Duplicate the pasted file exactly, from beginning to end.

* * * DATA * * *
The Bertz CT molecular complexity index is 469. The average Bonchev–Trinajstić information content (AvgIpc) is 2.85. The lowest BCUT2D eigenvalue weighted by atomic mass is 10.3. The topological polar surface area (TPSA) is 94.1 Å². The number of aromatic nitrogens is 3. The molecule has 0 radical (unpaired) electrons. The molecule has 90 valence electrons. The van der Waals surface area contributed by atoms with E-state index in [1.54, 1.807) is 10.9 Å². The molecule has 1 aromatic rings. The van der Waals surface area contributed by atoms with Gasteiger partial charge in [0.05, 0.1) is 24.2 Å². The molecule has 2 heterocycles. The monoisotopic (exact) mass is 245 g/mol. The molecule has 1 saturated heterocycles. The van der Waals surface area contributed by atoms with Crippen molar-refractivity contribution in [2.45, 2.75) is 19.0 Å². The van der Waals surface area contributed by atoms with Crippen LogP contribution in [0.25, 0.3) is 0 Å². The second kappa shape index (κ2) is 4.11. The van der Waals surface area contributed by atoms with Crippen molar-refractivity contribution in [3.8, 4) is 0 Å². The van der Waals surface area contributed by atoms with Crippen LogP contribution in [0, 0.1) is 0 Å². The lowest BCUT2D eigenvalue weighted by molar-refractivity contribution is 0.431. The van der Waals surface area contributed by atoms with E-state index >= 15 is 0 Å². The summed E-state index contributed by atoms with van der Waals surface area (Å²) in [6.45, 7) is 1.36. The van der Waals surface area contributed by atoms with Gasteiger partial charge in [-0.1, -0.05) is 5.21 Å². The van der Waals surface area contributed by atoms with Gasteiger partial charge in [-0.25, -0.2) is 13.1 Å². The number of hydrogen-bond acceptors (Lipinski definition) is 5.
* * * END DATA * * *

The Bertz CT molecular complexity index is 469. The average Bonchev–Trinajstić information content (AvgIpc) is 2.85. The lowest BCUT2D eigenvalue weighted by atomic mass is 10.3. The topological polar surface area (TPSA) is 94.1 Å². The number of aromatic nitrogens is 3. The molecule has 0 radical (unpaired) electrons. The molecule has 90 valence electrons. The van der Waals surface area contributed by atoms with E-state index in [1.54, 1.807) is 10.9 Å². The molecule has 1 aromatic rings. The van der Waals surface area contributed by atoms with Gasteiger partial charge in [0.05, 0.1) is 24.2 Å². The molecule has 2 heterocycles. The monoisotopic (exact) mass is 245 g/mol. The molecule has 1 saturated heterocycles. The van der Waals surface area contributed by atoms with Crippen molar-refractivity contribution in [2.45, 2.75) is 19.0 Å². The van der Waals surface area contributed by atoms with Crippen LogP contribution in [0.25, 0.3) is 0 Å². The second kappa shape index (κ2) is 4.11. The van der Waals surface area contributed by atoms with Crippen molar-refractivity contribution in [3.8, 4) is 0 Å². The van der Waals surface area contributed by atoms with Crippen LogP contribution in [0, 0.1) is 0 Å². The lowest BCUT2D eigenvalue weighted by molar-refractivity contribution is 0.431. The van der Waals surface area contributed by atoms with E-state index >= 15 is 0 Å². The summed E-state index contributed by atoms with van der Waals surface area (Å²) in [6.45, 7) is 1.36. The van der Waals surface area contributed by atoms with Gasteiger partial charge in [-0.1, -0.05) is 5.21 Å². The van der Waals surface area contributed by atoms with Gasteiger partial charge in [-0.25, -0.2) is 13.1 Å². The number of hydrogen-bond acceptors (Lipinski definition) is 5.